Friday, April 30, 2010

It’s a Studio of Spice

Well one has heard of a ‘film’ studio, a ‘photography’ studio but has one heard of a ‘spice’ studio? Here is a new concept in town….a studio filled with spices where Chef Amit Bhardwaraj works on his storyboard, casts, edits, mixes and then shoots it hot. I am talking about food…and food with a difference and its all happening at Spice Studio at the Alila Diwa Goa.

Let’s talk about the storyboard. This season he has worked on his storyline along the coastal belt of India… his casting couch along the coast of Gujarat, Maharashtra, Karnataka, Kerela and even Tamil Nadu. Says he ‘we went on an in-depth culinary search studying the different ingredients used in the preparations of meals in these regions.’ Fine so what’s new?

I am coming to the editing. Let’s take his preparation of Kombdi Masala. Everyone has tasted this Malvani delicacy which is a superb curry to have with wadas. Says Amit, ‘we went to Sindhudurg in Maharashtra and studied the different ingredients that went into the Kombdi Masala and decided to do it with a difference. There is a modification in the ingredients used. The percentage of coconut and chilies used has been changed, no star anise is used and we have used a combination of bedgi and sankreshti chilies. Moreover we suggest that instead of having a Wada, the bakhri (roti) would accompany it beautifully.’ Wow! So what other editing has he and his team worked on? Take the mutton sukha. For me it states Malvani cuisine..In fact better still Kolhapuri. But chef has done a lot of editing in this recipe too. The ingredients are a mix of Malvani with Kundapuri style (Mangalore) nuances.

So we come to the mixing. Says Amit ‘artisans create their best magic – it is a canvas on which our team paints.’ His chefs create their magic. And so we sat on the verandah with overhead fans purring away waiting for the magicians to display their skill. The waiter brings in the pickle tray…3 varieties. Raw mango with a mustard tadka, Tendli with Goan nuances and thinly sliced carrot with a spicy red masala..Kerela flavor.

We sampled a little of every pickle licking our fingers as the mustard played havoc with the salivary juices. Perhaps that was the ‘tickler’ like the magician saying ‘gilly-gilly’. Ours senses were perked as the ‘pepper boti’ reached the table. Did we need to have the mint chutney to accompany this dish? No way. The Kerela style marination on the succulent boneless pieces was superb….I had eaten many ‘kebabs’, but normally in the North Indian style of preparations… did the South Indians make kebabs? ‘We like to paint the preparation to give our diners a different experience,’ says he. A fish preparation with a deep red masala comes onto the table. It is a Chinese Pomfret with (no not a Raechado, but more Maharastrian in its flavor) the fish is fresh, the masala something which adds credence to the fact that before the boundaries of states were created, preparations were tried and tested in kitchens. The naans that accompanied the starters were stuffed with ‘gorgonzola’ and coriander. Now there seemed some method in this madness…an Italian cheese and Indian spice? It worked. Absolutely novel.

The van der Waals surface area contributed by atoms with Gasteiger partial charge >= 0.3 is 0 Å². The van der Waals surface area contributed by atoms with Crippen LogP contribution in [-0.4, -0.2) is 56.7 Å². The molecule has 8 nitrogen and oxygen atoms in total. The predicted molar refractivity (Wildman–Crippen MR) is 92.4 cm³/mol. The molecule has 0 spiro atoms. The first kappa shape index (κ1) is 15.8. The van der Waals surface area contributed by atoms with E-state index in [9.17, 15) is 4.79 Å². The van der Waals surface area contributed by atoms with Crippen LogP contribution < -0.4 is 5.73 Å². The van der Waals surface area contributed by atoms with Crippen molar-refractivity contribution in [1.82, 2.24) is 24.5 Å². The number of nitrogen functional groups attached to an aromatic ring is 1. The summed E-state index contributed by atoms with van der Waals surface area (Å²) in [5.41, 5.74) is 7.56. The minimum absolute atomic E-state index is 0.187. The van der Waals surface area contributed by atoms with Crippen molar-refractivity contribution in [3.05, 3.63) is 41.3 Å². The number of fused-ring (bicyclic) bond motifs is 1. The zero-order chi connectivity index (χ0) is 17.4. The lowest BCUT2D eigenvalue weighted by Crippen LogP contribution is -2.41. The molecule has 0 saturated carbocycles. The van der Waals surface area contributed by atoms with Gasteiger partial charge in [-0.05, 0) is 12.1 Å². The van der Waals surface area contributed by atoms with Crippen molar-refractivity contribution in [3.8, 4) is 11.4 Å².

But these ‘magicians’ were still aiming to removing some more tricks from their bag. A mackerel salad. Now before you think about our Bangras tossed in onion and tomatoes…here is something different. Thin fillets of mackerel cooked o perfection and tossed in rocket leaves, pomegranate, sliced onion…’I believe that the oil that comes out from the mackerel works wonders with the rocket leaves,’ says Amit. He is right. A little bit of that fish with the crunchy rocket leaves and I take off to the moon. Chef Amit believes that this combination is much better than serving the fish separately and then some veggies with it. ‘We believe in balancing the meal so that one dish is fully wholesome and complimentary in nutrition,’ he says.

The chicken Chettinadu with its thick gravy was reminiscent of ‘spice’ at its best…but I must let you in on something ‘awesome’. Now we all know about the black gram ‘usal’ which the Maharastrians normally prepare, Amit and his team had combined it with bay scallops. Those lightly grilled delicately spiced mouth sized pieces of seafood with the spiced black lentils…… ‘it combines beautifully,’ Amit remarks looking at my expression.’ And he is right.

We still had to sample the home cooked favorites of vanghi bhat and moong dal. He had added a little gravy to the dal instead of the normal dry variety that I normally was used to. ‘The gravy is to complement the bhat,’ he states, although the bhat by itself could be eaten alone. ‘Bhat’ lovers…it’s there for the picking.

And every studio ‘shoots’ the clip. Now I am not talking about the ‘chefs’ screaming ‘shoot’ with Amit watching on the sidelines. The restaurant is open for dinner only…but this Director has got his ‘act’ together. Just outside the kitchen is a long cooking school table. He teaches his guests how to cook specific dishes. ‘If we do get an advance reservation we could set up the school around 4.00pm..and the wind up with the group having dinner with a few of the dishes they have learned to make,’ he says. A Novel idea indeed. Not only does he create his script but involves his diners in the ‘shoot’ too.

So after a ‘bountiful nutritious’ meal of coastal delights, we left the artisans in their ‘spice studio’ vowing to return to try out some different coastal fare. They have spices stocked for it all, so spice up your life and have a blast.

Address: Alila Diwa Goa
48/10 Village Marjorda
Adao Waddo, Salsette

Tel no 0832 2746800

Recommendation: Pepper boti, Bay scallops with black lentils, Mackerel salad

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